“But the same can’t be said for the johns and the pimps – they’re the ones that create the demand that requires we produce the supply. They’re clearly choosing to be engaged in this – and they’re doing something that’s fundamentally exploitative,” she said.
But Lowman worries that the so-called “Nordic model” (that criminalizes the purchase but allows the sale of sexual services) would run into legal problems in Canada.
“I refer to it as a system of institutionalized entrapment,” he said. “In public opinion polls, only about 10 per cent of Canadian citizens support that model.”
2. Try to increase security but save some provisions: The ruling itself noted that an example of a change could be “permitting prostitutes to obtain the assistance of security personnel.” But Benedet worries that pimps would then “re-imagine themselves” as security guards, without addressing the underlying problems of women’s safety.
“Instead of saying the state has a role to play in ensuring that women are safe, and that they have a range of options for supporting themselves. We just say to women – well protect yourself. Hire a security guard, get together in groups, try to screen out the bad men and you’re on your own.”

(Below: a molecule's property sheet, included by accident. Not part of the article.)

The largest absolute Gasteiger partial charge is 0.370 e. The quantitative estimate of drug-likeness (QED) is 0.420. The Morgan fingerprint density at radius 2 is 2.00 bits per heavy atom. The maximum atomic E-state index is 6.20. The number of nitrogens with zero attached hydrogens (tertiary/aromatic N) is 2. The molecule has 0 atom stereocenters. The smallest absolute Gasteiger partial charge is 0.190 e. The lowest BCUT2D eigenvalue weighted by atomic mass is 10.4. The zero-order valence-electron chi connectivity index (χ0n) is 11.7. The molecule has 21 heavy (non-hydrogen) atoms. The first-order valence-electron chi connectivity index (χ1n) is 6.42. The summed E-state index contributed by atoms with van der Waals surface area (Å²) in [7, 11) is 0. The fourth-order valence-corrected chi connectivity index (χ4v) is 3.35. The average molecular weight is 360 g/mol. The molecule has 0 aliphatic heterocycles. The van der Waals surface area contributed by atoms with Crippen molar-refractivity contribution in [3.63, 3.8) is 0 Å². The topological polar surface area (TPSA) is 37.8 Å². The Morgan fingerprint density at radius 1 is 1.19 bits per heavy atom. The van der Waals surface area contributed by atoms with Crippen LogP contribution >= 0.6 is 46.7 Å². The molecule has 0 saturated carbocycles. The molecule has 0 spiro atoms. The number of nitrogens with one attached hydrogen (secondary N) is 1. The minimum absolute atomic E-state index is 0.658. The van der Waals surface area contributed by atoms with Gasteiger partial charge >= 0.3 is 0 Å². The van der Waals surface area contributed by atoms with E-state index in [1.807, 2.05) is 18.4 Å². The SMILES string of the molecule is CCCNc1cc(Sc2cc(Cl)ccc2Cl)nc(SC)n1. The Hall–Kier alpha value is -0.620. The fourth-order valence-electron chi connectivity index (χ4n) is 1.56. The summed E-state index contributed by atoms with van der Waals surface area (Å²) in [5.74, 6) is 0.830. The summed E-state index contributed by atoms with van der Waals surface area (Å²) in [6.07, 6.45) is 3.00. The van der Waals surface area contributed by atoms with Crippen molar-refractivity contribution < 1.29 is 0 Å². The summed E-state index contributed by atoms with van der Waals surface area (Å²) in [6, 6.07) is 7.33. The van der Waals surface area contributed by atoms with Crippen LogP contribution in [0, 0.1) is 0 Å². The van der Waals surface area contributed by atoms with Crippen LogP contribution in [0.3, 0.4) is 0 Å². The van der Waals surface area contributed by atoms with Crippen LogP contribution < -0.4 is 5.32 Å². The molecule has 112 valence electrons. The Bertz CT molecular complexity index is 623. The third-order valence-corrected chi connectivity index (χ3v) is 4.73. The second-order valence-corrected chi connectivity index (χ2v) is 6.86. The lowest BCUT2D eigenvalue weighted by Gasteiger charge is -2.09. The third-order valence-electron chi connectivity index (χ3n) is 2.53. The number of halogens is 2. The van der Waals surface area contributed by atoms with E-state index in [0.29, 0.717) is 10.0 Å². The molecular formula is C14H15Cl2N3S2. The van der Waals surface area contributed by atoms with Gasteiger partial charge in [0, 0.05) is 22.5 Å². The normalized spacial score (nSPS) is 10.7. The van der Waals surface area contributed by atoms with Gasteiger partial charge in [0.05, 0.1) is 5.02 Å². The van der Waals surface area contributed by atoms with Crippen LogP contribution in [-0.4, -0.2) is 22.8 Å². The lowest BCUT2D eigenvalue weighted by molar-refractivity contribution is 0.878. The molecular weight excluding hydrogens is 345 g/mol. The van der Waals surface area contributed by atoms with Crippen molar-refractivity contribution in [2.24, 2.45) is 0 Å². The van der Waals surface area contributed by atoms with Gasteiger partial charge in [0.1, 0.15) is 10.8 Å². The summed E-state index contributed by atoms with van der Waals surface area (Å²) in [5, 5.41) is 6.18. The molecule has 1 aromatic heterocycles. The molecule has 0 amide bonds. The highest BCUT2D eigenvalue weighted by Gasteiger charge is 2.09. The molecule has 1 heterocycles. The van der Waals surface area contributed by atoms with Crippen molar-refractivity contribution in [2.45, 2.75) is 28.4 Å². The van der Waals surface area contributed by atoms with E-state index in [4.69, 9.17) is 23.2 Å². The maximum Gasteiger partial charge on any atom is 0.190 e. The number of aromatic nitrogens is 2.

3. Criminalize prostitutes themselves: The fact that the three provisions in question interact with each other in complicated ways means a simple amendment will be insufficient, suggested Berger. He believes if Parliament comes back with changes, it will be a “fairly comprehensive rethinking of how to deal with the conditions and social issues surrounding prostitution.”
4. Regulation outside the Criminal Code: Berger noted it’s not clear a government would have to come back with criminal legislation, as it may choose to regulate by other measures: public health or safety, for example. Parliament could also pass the responsibility to provinces or municipalities to make prostitution a zoning issue.
READ MORE: Brothel boss ready to pounce on Canada
Benedet has concerns that making prostitution “a question for regulating” would be a problematic move, suggesting demand would increase in that scenario.
“If demand increases, then the supply has to increase. And you’ll see more women and more girls in prostitution as a result,” she said.
When we’ll know: When asked what potential amendments the government is considering in the next 12 months, MacKay’s spokesperson replied the government will “move expeditiously with legislative amendments in order to address the significant harms that flow from prostitution to communities, those engaged in prostitution, and vulnerable persons.”
Questions on whether regulatory measures besides criminal legislation were being considered were met with: “Details on these amendments will be revealed in due course.”
“So if they wanted to make sure there was criminal regulation of prostitution, they would have to put the laws in force within the year,” said Berger. “Then…it’s not unreasonable to see whatever they come up with being challenged before the courts again.”
Parliament could also ask the Supreme Court for an extension if it has tabled new legislation but can’t meet the Dec. 19, 2014 deadline.